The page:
Bachmann D.,RWTH Aachen | Grimm C.,RWTH Aachen | Frohle P.,TU Hamburg - Harburg | Thorenz F.,Coastal Defence and Nature Conservation Agency NLWKN | Schuttrumpf H.,RWTH Aachen
6th Chinese-German Joint Symposium on Hydraulic and Ocean Engineering, CGJOINT 2012 | Year: 2012

On February 16th 2012 the German public commemorates the 50th anniversary of the North Sea flood of 1962. Over 340 people died and approx. 28,000 apartments or houses were damaged. Since 1962 huge efforts were made and a lot of money was spent on coastal protection measures in northern regions of Germany. Nevertheless, the expected global climate change and the resulting acceleration of sea level rise require a re-evaluation of coastal protection measures and flood risk management strategies for coastal regions. The practical realisation of risk adaption and mitigation is a major task for coastal authorities. The development of methods and computer based tools to support this process is one of the major challenges for research. Therefore, the Institute of Hydraulic Engineering and Water Resources Management of RWTH Aachen University developed the software package PROMAIDES. It integrates modules for reliability analysis, hydrodynamic analysis, analysis of consequences as well as the combining risk analysis. This paper focuses on the adaption of the PROMAIDES system for an application to coastal regions. The development process and the verification on selected study sites is part of the HoRisK-project, presented in this paper.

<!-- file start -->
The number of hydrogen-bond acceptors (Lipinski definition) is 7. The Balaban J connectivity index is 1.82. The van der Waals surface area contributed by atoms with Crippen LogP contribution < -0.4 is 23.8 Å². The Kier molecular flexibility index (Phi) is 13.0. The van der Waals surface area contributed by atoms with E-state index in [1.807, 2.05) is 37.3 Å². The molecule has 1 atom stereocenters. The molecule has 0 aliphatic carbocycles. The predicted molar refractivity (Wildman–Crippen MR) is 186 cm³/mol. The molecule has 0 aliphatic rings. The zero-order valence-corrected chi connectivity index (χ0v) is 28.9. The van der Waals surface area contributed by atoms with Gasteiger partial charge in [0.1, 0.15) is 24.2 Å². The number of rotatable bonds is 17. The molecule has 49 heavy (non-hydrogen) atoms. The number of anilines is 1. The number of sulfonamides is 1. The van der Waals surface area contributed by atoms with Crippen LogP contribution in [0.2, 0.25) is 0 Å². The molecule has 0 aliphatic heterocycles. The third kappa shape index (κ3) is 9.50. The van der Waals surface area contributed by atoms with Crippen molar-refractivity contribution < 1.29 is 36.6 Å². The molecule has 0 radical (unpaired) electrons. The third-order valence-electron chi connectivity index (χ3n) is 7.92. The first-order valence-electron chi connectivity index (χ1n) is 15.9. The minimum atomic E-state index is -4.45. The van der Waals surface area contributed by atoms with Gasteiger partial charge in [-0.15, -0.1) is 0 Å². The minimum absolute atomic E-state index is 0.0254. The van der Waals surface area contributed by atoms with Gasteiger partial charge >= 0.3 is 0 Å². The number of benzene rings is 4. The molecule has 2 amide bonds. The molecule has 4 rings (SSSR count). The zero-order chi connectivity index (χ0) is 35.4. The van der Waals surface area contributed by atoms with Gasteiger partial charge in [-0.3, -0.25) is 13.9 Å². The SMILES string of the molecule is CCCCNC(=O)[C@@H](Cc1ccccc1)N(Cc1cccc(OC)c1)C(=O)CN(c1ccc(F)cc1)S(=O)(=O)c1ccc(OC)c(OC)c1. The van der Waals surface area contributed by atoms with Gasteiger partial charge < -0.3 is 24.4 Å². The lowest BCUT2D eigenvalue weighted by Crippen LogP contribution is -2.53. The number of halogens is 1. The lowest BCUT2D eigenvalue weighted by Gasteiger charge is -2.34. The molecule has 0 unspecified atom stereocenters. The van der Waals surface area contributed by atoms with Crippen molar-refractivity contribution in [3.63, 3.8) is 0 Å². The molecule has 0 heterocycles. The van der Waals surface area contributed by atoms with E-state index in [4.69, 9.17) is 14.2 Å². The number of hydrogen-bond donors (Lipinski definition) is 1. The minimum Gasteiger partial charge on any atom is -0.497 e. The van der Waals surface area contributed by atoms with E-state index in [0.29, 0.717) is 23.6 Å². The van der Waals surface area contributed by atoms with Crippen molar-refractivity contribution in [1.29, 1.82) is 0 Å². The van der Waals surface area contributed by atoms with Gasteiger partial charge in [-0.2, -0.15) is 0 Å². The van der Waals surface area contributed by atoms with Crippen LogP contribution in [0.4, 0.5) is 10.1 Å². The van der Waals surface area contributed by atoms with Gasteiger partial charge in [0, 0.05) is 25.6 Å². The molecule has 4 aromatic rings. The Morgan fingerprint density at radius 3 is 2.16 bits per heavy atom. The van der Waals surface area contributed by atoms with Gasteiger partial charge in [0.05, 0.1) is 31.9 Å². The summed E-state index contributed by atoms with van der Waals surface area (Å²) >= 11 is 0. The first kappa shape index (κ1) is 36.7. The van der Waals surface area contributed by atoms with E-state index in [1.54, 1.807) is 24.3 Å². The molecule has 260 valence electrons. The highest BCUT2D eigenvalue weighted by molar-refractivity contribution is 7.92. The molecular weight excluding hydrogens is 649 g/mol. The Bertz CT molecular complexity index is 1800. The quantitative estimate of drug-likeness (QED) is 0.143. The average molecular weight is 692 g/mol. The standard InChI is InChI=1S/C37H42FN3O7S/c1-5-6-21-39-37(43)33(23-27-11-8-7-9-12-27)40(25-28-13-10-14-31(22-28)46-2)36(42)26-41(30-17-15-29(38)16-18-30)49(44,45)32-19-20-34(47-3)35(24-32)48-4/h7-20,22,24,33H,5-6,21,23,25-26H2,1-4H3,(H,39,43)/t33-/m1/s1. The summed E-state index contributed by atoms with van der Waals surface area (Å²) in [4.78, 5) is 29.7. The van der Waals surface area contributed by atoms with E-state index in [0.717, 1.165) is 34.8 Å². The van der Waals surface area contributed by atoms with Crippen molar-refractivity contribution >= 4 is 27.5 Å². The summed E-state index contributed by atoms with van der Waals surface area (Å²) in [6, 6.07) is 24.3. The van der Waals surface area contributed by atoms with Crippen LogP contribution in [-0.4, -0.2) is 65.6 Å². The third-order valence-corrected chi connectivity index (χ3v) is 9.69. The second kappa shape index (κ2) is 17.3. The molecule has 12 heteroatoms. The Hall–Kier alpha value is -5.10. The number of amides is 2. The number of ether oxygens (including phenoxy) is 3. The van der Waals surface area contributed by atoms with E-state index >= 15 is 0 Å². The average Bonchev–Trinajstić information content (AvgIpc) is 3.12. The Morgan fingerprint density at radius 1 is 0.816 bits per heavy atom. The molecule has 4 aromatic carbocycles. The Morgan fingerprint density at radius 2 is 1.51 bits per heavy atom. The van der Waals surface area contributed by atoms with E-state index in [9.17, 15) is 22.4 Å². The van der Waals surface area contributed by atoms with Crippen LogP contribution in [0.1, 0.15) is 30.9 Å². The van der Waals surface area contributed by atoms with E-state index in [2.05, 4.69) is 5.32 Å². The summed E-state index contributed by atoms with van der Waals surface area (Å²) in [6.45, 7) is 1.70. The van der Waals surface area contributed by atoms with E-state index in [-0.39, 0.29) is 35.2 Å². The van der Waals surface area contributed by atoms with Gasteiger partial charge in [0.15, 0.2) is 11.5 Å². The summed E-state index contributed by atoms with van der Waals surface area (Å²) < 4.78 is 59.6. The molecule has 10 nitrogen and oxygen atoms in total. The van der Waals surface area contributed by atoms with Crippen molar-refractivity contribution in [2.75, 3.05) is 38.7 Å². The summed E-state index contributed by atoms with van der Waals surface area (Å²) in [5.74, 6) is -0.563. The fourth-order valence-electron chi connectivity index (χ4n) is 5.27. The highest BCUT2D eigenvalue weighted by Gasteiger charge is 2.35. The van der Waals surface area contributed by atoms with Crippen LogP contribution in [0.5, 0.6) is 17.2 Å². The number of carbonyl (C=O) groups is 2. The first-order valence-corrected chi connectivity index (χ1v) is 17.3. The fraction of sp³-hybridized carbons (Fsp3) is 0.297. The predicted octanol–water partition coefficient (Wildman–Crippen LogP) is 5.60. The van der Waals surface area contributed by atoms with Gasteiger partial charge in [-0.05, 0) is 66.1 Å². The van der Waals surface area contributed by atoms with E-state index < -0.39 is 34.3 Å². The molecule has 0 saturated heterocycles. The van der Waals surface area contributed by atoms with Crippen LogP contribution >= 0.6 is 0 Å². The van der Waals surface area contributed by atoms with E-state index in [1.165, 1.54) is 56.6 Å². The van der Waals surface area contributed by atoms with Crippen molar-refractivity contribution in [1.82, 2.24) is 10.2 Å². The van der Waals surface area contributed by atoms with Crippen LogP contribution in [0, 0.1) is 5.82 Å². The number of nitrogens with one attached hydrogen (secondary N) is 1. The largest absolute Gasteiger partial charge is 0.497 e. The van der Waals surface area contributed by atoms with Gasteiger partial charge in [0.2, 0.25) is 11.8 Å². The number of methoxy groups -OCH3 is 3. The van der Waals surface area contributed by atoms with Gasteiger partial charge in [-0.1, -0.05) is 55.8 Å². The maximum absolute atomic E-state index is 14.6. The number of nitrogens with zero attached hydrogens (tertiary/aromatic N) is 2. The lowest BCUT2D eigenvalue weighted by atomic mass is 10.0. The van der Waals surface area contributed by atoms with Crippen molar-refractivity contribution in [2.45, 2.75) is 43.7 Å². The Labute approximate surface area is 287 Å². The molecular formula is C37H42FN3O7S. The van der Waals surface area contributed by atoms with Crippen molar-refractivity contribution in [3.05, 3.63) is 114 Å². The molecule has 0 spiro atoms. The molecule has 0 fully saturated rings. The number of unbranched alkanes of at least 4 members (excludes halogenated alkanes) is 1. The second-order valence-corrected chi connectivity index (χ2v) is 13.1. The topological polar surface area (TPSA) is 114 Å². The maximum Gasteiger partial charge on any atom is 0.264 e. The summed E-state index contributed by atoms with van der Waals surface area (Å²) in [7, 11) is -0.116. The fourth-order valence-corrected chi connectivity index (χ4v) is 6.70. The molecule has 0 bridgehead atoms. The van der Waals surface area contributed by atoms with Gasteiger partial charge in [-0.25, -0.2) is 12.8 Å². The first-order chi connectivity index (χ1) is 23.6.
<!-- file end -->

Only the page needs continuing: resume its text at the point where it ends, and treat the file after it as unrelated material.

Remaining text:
Vennebusch M.,Leibniz University of Hanover | Albert L.,Leibniz University of Hanover | Schon S.,Leibniz University of Hanover | Kube F.,Leibniz University of Hanover | And 4 more authors.
Record - IEEE PLANS, Position Location and Navigation Symposium | Year: 2012

For many water engineering tasks, precise information about the water flow characteristics is required to model discharge and sediment transport. In many cases, the Global Positioning System (GPS) is used to measure floater trajectories and to derive flow velocities indirectly from floater positions. In this paper, we describe a new GPS-based measurement system that avoids the use of expensive equipment and which uses a direct velocity determination approach. Despite its low costs, the new floater system achieves position accuracies of several meters and accuracies of about 5 cm/s for velocities. We describe both hardware and software details of the new system. Results from a first measurement campaign show the system's capabilities for hydrometric applications. © 2012 IEEE.